The United Nations has officially deemed 2016 the international year of the lentil. In celebration, we rounded up our favorite ways to cook up the grain for whatever season it may be. From salads to soups, the hearty lentil is sure to fill you up all year long. We’re here to supply you with recipes.
Crusting fish or seafood in lentils is a fun and easy way to add complexity, crunch and delicious flavor. I discovered the technique while experimenting with making flours from different grains. This lentil crust not only adds texture but a layer of flavor, too. The curry spices seem a fitting accompaniment, as does the bright citrus and saag, a traditional curried spinach.
A wonderful light summer lunch. Everything can be prepared well ahead and then assembled just before serving. Hot-smoked salmon has a great texture, more akin to poached salmon than smoked. Some adventurous cooks hot-smoke their own fish, but I’m keeping this quick and simple.
Recipe: Lentil Noodle Soup With Greens
This hearty Palestinian soup is more commonly prepared by West Bank cooks than by those in Galilee; I learned how to make it from friends I met in Jerusalem. It is a meal in itself and a favorite among vegetarian patrons of Tanoreen. If you don’t have one of the greens on hand, just substitute more of the others. Don’t skip the squeeze of lemon near the end — it transforms the soup. Serve it with a few olives.
Recipe: Curried Lentil Pies
And all of a sudden, it was casserole season. The baking dishes crept out of their hiding places and heavy cream found itself in our fridges. Get back into the season of comforting baked casseroles with these vegetarian, Indian-inspired curried lentil pies from renowned test kitchen chef Pamela Clark. Serve with rice and vegetables for a hearty meal.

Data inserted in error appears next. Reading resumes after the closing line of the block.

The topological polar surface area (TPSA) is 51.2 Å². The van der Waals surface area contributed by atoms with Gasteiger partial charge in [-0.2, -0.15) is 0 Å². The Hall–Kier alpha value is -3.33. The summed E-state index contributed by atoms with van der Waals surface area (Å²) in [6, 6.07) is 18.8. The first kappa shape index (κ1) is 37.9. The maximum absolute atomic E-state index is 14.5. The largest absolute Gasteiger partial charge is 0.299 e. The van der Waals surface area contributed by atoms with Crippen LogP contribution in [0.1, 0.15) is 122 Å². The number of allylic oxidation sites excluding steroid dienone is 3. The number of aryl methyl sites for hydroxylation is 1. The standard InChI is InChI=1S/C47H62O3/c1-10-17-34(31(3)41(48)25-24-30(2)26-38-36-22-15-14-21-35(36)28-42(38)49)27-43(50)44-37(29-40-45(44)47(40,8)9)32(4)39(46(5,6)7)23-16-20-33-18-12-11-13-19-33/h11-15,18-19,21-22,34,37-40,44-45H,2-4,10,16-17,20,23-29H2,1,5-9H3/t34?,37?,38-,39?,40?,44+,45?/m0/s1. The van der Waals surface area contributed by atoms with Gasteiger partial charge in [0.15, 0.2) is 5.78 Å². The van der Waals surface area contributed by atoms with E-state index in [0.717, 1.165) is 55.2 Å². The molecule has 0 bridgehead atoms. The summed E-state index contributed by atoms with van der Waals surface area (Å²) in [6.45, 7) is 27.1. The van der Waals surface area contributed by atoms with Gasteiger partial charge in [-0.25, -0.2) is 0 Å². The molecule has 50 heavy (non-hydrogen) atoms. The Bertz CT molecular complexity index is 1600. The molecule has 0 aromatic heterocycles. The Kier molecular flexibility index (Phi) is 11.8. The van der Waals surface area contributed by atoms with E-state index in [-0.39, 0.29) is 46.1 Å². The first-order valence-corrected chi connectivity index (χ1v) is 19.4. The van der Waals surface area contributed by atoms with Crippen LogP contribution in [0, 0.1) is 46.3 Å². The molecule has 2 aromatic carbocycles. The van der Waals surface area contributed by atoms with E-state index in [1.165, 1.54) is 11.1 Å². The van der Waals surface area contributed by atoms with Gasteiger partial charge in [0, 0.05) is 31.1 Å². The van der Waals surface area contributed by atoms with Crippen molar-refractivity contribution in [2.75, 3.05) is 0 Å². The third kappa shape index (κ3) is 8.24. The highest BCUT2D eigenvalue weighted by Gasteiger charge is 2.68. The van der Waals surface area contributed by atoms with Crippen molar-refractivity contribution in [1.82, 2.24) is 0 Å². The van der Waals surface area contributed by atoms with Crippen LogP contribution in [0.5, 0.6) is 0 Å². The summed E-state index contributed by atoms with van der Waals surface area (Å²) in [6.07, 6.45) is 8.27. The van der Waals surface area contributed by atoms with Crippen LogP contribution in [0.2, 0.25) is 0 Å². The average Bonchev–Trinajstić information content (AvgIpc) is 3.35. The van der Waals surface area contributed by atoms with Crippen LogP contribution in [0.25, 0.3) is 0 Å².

Recipe: Lentil-Bulgur Meatballs
While your consumption of bulgur may be limited to tabbouleh, in Turkey, it is common to see bulgur served instead of rice or stuffed into various veggies. Another common way of eating bulgur is in the form of meat(less) meatballs known as mercimek koftesi. Don’t roll your eyes yet! These hearty bites rival any traditional meatball, but instead contain no saturated fat and are vegan and vegetarian-friendly. Give them a try and you won’t be disappointed.
Ham and fries get poshed up with a zingy balsamic and lentil dressing. This dressing is also delicious served with grilled fish, seafood, or roast chicken or simply drizzled over roasted veggies. Don’t be tempted to use canned lentils here, as they are too soft.
I love this homey soup for its many layers of flavor and texture: the earthiness of the lentils, the sweetness of the onions and carrots, and the crunch of crispy kale. Lentils love to absorb other flavors, making them the ultimate base for a soup. This one is made with French green lentils (Puy), which hold their shape and thicken the soup without turning it into sludge, the fate of too many lentil soups.